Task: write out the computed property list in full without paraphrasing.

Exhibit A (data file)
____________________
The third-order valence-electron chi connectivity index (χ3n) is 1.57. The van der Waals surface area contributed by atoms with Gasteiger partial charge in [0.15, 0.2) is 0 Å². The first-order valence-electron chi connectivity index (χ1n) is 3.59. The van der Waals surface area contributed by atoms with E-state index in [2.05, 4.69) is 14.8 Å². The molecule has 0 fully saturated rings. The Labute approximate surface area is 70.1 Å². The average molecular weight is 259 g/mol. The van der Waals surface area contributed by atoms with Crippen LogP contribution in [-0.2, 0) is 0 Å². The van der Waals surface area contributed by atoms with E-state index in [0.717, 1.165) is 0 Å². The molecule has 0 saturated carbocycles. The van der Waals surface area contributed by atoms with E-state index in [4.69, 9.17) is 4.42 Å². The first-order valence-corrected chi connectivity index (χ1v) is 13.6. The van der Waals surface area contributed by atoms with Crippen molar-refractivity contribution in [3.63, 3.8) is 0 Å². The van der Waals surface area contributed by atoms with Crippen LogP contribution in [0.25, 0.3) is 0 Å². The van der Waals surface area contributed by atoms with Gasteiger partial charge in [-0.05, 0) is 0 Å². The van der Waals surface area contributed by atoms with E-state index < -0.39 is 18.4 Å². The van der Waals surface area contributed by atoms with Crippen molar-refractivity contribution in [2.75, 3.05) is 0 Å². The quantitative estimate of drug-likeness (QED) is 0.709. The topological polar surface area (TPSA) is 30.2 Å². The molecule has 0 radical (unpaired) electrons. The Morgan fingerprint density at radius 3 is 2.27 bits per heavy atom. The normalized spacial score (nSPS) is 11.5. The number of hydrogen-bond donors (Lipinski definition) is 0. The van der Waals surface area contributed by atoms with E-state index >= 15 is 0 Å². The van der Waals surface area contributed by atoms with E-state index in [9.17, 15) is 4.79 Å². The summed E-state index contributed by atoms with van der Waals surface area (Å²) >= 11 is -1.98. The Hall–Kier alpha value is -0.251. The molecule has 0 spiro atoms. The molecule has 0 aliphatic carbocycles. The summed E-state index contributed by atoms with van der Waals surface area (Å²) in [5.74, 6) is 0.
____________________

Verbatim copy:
The third-order valence-electron chi connectivity index (χ3n) is 1.57. The van der Waals surface area contributed by atoms with Gasteiger partial charge in [0.15, 0.2) is 0 Å². The first-order valence-electron chi connectivity index (χ1n) is 3.59. The van der Waals surface area contributed by atoms with E-state index in [2.05, 4.69) is 14.8 Å². The molecule has 0 fully saturated rings. The Labute approximate surface area is 70.1 Å². The average molecular weight is 259 g/mol. The van der Waals surface area contributed by atoms with Crippen LogP contribution in [-0.2, 0) is 0 Å². The van der Waals surface area contributed by atoms with E-state index in [0.717, 1.165) is 0 Å². The molecule has 0 saturated carbocycles. The van der Waals surface area contributed by atoms with E-state index in [4.69, 9.17) is 4.42 Å². The first-order valence-corrected chi connectivity index (χ1v) is 13.6. The van der Waals surface area contributed by atoms with Crippen molar-refractivity contribution in [3.63, 3.8) is 0 Å². The van der Waals surface area contributed by atoms with Crippen LogP contribution in [0.25, 0.3) is 0 Å². The van der Waals surface area contributed by atoms with Gasteiger partial charge in [-0.05, 0) is 0 Å². The van der Waals surface area contributed by atoms with E-state index < -0.39 is 18.4 Å². The van der Waals surface area contributed by atoms with Crippen molar-refractivity contribution in [2.75, 3.05) is 0 Å². The quantitative estimate of drug-likeness (QED) is 0.709. The topological polar surface area (TPSA) is 30.2 Å². The molecule has 0 radical (unpaired) electrons. The Morgan fingerprint density at radius 3 is 2.27 bits per heavy atom. The normalized spacial score (nSPS) is 11.5. The number of hydrogen-bond donors (Lipinski definition) is 0. The van der Waals surface area contributed by atoms with E-state index >= 15 is 0 Å². The van der Waals surface area contributed by atoms with E-state index in [9.17, 15) is 4.79 Å². The summed E-state index contributed by atoms with van der Waals surface area (Å²) >= 11 is -1.98. The Hall–Kier alpha value is -0.251. The molecule has 0 spiro atoms. The molecule has 0 aliphatic carbocycles. The summed E-state index contributed by atoms with van der Waals surface area (Å²) in [5.74, 6) is 0.